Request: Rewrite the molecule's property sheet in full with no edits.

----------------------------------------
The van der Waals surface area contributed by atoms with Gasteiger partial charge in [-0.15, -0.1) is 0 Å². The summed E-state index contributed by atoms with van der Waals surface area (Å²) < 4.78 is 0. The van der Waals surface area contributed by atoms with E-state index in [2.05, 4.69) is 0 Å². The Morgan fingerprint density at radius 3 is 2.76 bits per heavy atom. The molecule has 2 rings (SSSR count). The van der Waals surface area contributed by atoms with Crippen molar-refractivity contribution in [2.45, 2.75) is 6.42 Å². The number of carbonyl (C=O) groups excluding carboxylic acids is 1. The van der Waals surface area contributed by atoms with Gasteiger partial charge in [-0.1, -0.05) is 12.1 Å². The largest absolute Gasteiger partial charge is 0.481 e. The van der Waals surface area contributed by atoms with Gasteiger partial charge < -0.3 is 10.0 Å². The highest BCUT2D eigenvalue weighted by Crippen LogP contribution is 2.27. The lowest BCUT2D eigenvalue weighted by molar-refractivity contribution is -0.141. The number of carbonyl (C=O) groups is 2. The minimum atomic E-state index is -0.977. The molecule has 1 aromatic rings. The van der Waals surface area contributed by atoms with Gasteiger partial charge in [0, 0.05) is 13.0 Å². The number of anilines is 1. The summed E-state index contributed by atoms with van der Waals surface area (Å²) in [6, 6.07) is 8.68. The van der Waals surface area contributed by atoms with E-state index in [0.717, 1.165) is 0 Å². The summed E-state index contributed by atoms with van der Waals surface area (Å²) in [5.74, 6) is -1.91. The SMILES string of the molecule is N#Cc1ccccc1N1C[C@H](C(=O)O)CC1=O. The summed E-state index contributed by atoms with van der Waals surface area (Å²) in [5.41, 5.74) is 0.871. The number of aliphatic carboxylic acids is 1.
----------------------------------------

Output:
The van der Waals surface area contributed by atoms with Gasteiger partial charge in [-0.15, -0.1) is 0 Å². The summed E-state index contributed by atoms with van der Waals surface area (Å²) < 4.78 is 0. The van der Waals surface area contributed by atoms with E-state index in [2.05, 4.69) is 0 Å². The Morgan fingerprint density at radius 3 is 2.76 bits per heavy atom. The molecule has 2 rings (SSSR count). The van der Waals surface area contributed by atoms with Crippen molar-refractivity contribution in [2.45, 2.75) is 6.42 Å². The number of carbonyl (C=O) groups excluding carboxylic acids is 1. The van der Waals surface area contributed by atoms with Gasteiger partial charge in [-0.1, -0.05) is 12.1 Å². The largest absolute Gasteiger partial charge is 0.481 e. The van der Waals surface area contributed by atoms with Gasteiger partial charge < -0.3 is 10.0 Å². The highest BCUT2D eigenvalue weighted by Crippen LogP contribution is 2.27. The lowest BCUT2D eigenvalue weighted by molar-refractivity contribution is -0.141. The number of carbonyl (C=O) groups is 2. The minimum atomic E-state index is -0.977. The molecule has 1 aromatic rings. The van der Waals surface area contributed by atoms with Gasteiger partial charge in [0, 0.05) is 13.0 Å². The number of anilines is 1. The summed E-state index contributed by atoms with van der Waals surface area (Å²) in [6, 6.07) is 8.68. The van der Waals surface area contributed by atoms with E-state index in [0.717, 1.165) is 0 Å². The summed E-state index contributed by atoms with van der Waals surface area (Å²) in [5.74, 6) is -1.91. The SMILES string of the molecule is N#Cc1ccccc1N1C[C@H](C(=O)O)CC1=O. The summed E-state index contributed by atoms with van der Waals surface area (Å²) in [5.41, 5.74) is 0.871. The number of aliphatic carboxylic acids is 1.